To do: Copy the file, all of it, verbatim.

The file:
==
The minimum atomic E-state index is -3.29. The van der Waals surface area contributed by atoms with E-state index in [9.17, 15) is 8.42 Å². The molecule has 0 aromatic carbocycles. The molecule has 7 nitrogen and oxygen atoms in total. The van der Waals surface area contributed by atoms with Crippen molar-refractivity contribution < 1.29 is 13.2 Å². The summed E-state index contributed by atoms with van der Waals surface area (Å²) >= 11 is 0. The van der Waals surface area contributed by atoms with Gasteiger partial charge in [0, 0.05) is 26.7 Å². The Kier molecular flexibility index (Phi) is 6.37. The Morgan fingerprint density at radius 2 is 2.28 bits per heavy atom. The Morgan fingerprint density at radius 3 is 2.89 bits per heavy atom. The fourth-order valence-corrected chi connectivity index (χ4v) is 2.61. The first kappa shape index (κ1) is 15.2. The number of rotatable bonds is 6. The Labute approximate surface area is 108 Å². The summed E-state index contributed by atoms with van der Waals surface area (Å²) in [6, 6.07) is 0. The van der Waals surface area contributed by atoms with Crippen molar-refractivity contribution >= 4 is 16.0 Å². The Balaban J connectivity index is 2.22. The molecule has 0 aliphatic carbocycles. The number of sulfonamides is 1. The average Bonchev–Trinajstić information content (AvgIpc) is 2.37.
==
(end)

The minimum atomic E-state index is -3.29. The van der Waals surface area contributed by atoms with E-state index in [9.17, 15) is 8.42 Å². The molecule has 0 aromatic carbocycles. The molecule has 7 nitrogen and oxygen atoms in total. The van der Waals surface area contributed by atoms with Crippen molar-refractivity contribution < 1.29 is 13.2 Å². The summed E-state index contributed by atoms with van der Waals surface area (Å²) >= 11 is 0. The van der Waals surface area contributed by atoms with Gasteiger partial charge in [0, 0.05) is 26.7 Å². The Kier molecular flexibility index (Phi) is 6.37. The Morgan fingerprint density at radius 2 is 2.28 bits per heavy atom. The Morgan fingerprint density at radius 3 is 2.89 bits per heavy atom. The fourth-order valence-corrected chi connectivity index (χ4v) is 2.61. The first kappa shape index (κ1) is 15.2. The number of rotatable bonds is 6. The Labute approximate surface area is 108 Å². The summed E-state index contributed by atoms with van der Waals surface area (Å²) in [6, 6.07) is 0. The van der Waals surface area contributed by atoms with Crippen molar-refractivity contribution >= 4 is 16.0 Å². The Balaban J connectivity index is 2.22. The molecule has 0 aliphatic carbocycles. The number of sulfonamides is 1. The average Bonchev–Trinajstić information content (AvgIpc) is 2.37.